Tamworth–March 2, 2017–In the early winter months, I often search for migrating waterfowl swimming about on the shallow ponds around Sandwich. The glacier split, went around and over those terrain features over there, and created waterbodies that are excellent for various migrants to use. These lowland ponds and marshes of today indicate where the glacier once moved through. Note this along Route 25 while you drive over higher ground and abundant wetlands.
I am thrilled to see small ducks that wouldn’t be present here for the rest of the year, because they usually nest well to the north of us during the breeding season. They are only passing through to warmer climes for overwintering, then later return. Such a species is the lesser scaup, or “bluebill.” Of course, there is a greater scaup, too, but it seems to head right for saltwater, so we don’t see it much in these parts. That helps in identification, at least, that is my thinking; one can always be wrong when it comes to ducks. These two are rarely together, so never mind.
Both of these two ducks are stocky, with distinctive black-and-whiteness, culminating in a dark head that seems iridescent green-black to purple, and is glossy. The lesser scaup’s yellow eyes are striking, as is the light, pale-blue bill in front of the peaked crown. This duck has a steeper forehead than the greater scaup species, and for some reason, this personally enhances his “cuteness” as a smaller diving duck from my perspective.
His simple, artistic plumage is as graceful a statement as any duck can make–elegant in its basic design. If you ever see one up close, say in a zoo’s duck pond, where other native birds are also stopping by, you may marvel at this utter simplicity that is beautiful in its own right. There is breathtaking beauty here that stuns for no other reason. The gray back has vermiculations from its topside, merging into the white flanks. The breast and tail are all black.
The lesser scaup is about 16 inches long and can be seen cruising around our marshy coves of lakes and ponds, hunting for mollusks underwater. It dives easily and frequently–while it hunts for its food on the bottom. This little duck is one of the last waterfowl to leave its breeding territories, having only raised its young in July. They are not a-wing until the fall. The majority of lesser scaup migrate through the Central and Mississippi Flyways to wintering areas along the Gulf of Mexico and coastal Florida. Fresh and brackish water wetlands and open bays are preferred wintering habitats. In season, my duck hunting friends shoot at them in Louisiana.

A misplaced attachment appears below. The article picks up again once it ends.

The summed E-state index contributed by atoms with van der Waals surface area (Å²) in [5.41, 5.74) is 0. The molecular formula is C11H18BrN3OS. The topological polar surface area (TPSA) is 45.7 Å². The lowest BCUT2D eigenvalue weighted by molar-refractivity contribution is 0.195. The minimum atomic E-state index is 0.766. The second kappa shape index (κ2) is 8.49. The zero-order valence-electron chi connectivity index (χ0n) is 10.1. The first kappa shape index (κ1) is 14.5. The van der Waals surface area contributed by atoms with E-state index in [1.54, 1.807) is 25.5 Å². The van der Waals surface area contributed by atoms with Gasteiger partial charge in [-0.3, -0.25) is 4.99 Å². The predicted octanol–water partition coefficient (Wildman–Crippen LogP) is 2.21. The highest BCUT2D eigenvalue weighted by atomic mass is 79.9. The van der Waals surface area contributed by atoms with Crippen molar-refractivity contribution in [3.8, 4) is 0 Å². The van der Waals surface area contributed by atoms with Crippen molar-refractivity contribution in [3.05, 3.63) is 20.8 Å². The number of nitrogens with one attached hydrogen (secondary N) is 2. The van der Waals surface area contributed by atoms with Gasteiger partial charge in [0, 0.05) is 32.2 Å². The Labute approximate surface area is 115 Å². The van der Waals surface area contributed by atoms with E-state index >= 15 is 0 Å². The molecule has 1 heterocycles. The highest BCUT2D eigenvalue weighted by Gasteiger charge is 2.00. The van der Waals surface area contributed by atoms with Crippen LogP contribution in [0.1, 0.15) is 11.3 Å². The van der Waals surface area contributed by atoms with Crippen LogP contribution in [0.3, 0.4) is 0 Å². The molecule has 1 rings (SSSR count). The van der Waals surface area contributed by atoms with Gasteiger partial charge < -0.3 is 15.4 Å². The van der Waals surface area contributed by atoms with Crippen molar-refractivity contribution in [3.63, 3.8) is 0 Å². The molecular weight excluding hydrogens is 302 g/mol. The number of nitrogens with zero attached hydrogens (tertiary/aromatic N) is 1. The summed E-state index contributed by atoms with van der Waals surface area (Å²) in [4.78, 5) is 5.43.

Most lesser scaups breed well to the west of here in northern Canada, mostly below Alaska. Lesser scaup have one of the most extensive breeding ranges of North American ducks. Their breeding range extends from the northern United States through the Prairie Pothole Region, to the Bering Sea, with the largest breeding populations occurring in the boreal forests of Canada.
This duck probably first breeds at an age of 2 years in most cases. Elements of courtship display by male include a shake of that peaked head, followed by throwing this glossy head far back and bringing it forward very quickly; exaggerated bowing movements; ritualized preening. Some displays may be performed underwater. The lesser scaup’s nest site is usually on dry land close to water, often on islands in lakes, surrounded by good cover of vegetation. The species typically breed near interior lakes, ponds and sedge meadows. Deeper, more permanent wetlands are preferred. Lesser scaup prefer wetland habitats with emergent vegetation, such as bulrushes, since they often harbor abundant populations of aquatic insect larvae. These little scaup ducks dive to feed on seeds of pondweeds, wigeon grass, wild rice, sedges, and bulrushes. They also feed on crustaceans, mollusks, aquatic insects, and small fish. Lesser scaup forage mainly by sifting through the bottom mud, usually after diving and swimming underwater, occasionally by dabbling without diving.
Females nest in close proximity to open water and lay an average of 9 eggs. The nest is a slight depression with addition of some dry grass, lined with down. Ducklings leave the nest shortly after hatching and go directly to water. Youngsters are tended by the female but feed themselves. Two or more broods of young may join under care of several adult females. Age at first flight is 47-54 days after their hatching.
As lesser scaups are divers, they can be very active when feeding. These scaups, like other ducks, form new pair bonds each year. They are one of the latest North American ducks to pair, with most pairs forming late in spring migration. They are gregarious throughout the year, with the exception of the laying and incubation period.
Dave Eastman also broadcasts “Country Ecology” four times weekly over WMWV 93.5 fm. As Vice President of the Lakes Region Chapter/ASNH, he welcomes you to monthly programs at the Loon Center in Moultonborough. He is available at: firstname.lastname@example.org (or) www.countryecology.com for consultation. This article was also published by the Conway Daily Sun.